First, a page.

There are many strategies behavioral health system leaders and addiction treatment providers can employ to better engage people into treatment. Below are just some examples and available in the literature for all are plenty of others:

1) Provide peer support services in waiting rooms, allowing individuals and family members with lived experience of navigating the system and sustaining recovery to provide encouragement, information and hope

2) Provide the type of waiting room furniture that you would be comfortable with yourself or a loved one spending hours and hours sitting on

3) Splurge on being able to provide water, coffee and something to eat for people who often haven’t eaten in days let alone the hours and hours they have been waiting

4) Ensure that regular communication is taking place and that staff are providing routine updates to individuals and families about wait times, next steps and what to expect in the process

5) Be prepared to serve people experiencing acute withdrawal symptoms and develop procedures that allow for the availability of medical care within a reasonable amount of time

6) Align federal, state and local funding and regulatory policies with a behavioral health system that can meet the demands of those it is there to serve

7) Do unto others as you would want done unto yourself

Listen to Brooke’s story on podcast here:

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BIO:

Brooke M. Feldman, MSW Candidate, University of Pennsylvania
Born and raised in Philadelphia, Brooke openly identifies as a member of the LGBTQ+ communities and a person in long-term recovery from a substance use disorder. What this means for Brooke is that she has has been able to stop the intergenerational transmission of addiction that claimed her mother’s life at a young age and has transformed her own life into one of wellness and service. After spending her adolescent years in and out of many behavioral health institutions and the juvenile justice system, Brooke began her recovery at age 24. Since that time, much of Brooke’s energy and efforts have gone into advocacy and action work geared toward making wellness and long-term recovery accessible to all. Having spent the past decade working in various direct care, community outreach, administrative/policy, program coordination and training roles under some of the field’s highest regarded leaders, Brooke has combined her lived experience with a wide spectrum of professional experiences to serve as a support to those in or seeking recovery. Brooke firmly believes that wellness and recovery is not about luck or good fortune but more so about individuals and families having access to what it is they need, when they need it and for however long they need it. Additionally, Brooke believes that the gifts and wisdom uncovered in the addiction recovery journey can and ought to be applied universally to the human experience and shared with the larger world.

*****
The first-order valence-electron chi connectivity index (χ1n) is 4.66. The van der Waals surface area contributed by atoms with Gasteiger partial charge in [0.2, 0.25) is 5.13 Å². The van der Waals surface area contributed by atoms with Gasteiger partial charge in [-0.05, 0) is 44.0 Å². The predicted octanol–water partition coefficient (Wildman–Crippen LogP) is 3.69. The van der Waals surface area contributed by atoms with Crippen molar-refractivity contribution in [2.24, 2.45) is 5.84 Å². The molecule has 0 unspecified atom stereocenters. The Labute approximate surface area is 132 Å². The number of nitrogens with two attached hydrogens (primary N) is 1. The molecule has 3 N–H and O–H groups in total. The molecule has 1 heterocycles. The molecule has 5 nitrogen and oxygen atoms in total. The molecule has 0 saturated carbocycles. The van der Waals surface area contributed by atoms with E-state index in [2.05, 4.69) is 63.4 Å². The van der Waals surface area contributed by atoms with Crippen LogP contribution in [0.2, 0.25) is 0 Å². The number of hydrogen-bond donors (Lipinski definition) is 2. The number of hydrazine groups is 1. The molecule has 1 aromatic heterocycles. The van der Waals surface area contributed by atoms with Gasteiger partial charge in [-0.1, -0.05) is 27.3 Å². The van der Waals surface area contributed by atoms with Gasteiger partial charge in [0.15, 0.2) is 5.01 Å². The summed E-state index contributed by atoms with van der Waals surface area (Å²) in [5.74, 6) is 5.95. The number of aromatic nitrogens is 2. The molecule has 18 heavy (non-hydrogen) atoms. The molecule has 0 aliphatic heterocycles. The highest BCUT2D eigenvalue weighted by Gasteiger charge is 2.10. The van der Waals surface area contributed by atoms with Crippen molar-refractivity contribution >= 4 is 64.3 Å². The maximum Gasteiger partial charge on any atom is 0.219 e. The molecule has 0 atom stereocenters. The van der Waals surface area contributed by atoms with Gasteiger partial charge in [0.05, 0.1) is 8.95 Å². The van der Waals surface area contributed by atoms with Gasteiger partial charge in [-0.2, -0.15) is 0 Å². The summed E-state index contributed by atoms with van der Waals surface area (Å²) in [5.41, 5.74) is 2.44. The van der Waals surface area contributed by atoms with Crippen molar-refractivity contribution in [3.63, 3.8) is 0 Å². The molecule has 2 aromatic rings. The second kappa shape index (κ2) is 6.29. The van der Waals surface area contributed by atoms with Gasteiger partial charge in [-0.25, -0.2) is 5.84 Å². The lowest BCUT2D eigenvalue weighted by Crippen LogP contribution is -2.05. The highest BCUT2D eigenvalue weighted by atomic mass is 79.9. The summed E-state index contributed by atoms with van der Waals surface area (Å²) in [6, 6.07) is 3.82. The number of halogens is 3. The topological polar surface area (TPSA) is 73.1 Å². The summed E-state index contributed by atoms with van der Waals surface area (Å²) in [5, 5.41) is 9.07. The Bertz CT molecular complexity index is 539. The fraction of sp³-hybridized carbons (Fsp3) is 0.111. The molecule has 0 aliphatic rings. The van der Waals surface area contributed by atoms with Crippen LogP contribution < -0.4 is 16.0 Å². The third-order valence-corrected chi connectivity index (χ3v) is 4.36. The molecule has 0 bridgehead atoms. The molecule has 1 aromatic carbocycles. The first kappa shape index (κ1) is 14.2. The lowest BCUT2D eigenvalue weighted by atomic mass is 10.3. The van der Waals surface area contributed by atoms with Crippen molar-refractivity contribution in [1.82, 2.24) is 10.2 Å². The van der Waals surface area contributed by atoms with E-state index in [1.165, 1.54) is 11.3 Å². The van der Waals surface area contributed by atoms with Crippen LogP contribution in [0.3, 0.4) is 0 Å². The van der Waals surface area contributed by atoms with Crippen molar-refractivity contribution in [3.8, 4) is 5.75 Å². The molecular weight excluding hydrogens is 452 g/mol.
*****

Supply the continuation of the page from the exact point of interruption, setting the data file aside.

Taking the Mask Off” is the new book by Cortland Pfeffer and Irwin Ozborne. Cortland Pfeffer spent years as a patient in psychiatric hospitals, treatment centers, and jails before becoming a registered nurse and working in the same facilities. Based on his experience, this story is told from both sides of the desk. It offers a unique and valuable perspective into mental health and addiction, revealing the problems with the psychiatric industry while also providing the solution – one that brings together science, spirituality, philosophy, and personal experience
“Taking the Mask Off: Destroying the Stigmatic Barriers of Mental Health and Addiction Using a Spiritual Solution” is on Amazon, Barnes and Noble , and Balboa Press.

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“Imagine all the good that could be done in the world if we offered treatment services – people getting real, talking about feelings, everyone included no cliques – and encouraging adolescents to take off their masks, rather than teach them how to build one and wear for the rest of their lives. “From the book “Taking The Mask Off” by Cortland Pfeffer/Irwin Ozborne

By Cortland Pfeffer

The mass shootings keep happening, despite blaming guns, mental illness and other things. Maybe that is because we are looking at the problem all wrong.

“Help me man!” says a voice of a man that stumbles into my office, “I don’t want to do it anymore. I need you to save my life.”

I was working at the walk-in mental health clinic when this distraught man sits down in front of me and clearly has hit his rock bottom. We start talking for a short time and we both feel a sense of familiarity with each other.

“Ozzy!?” He questions, “Well, I guess we both should have seen this moment coming.”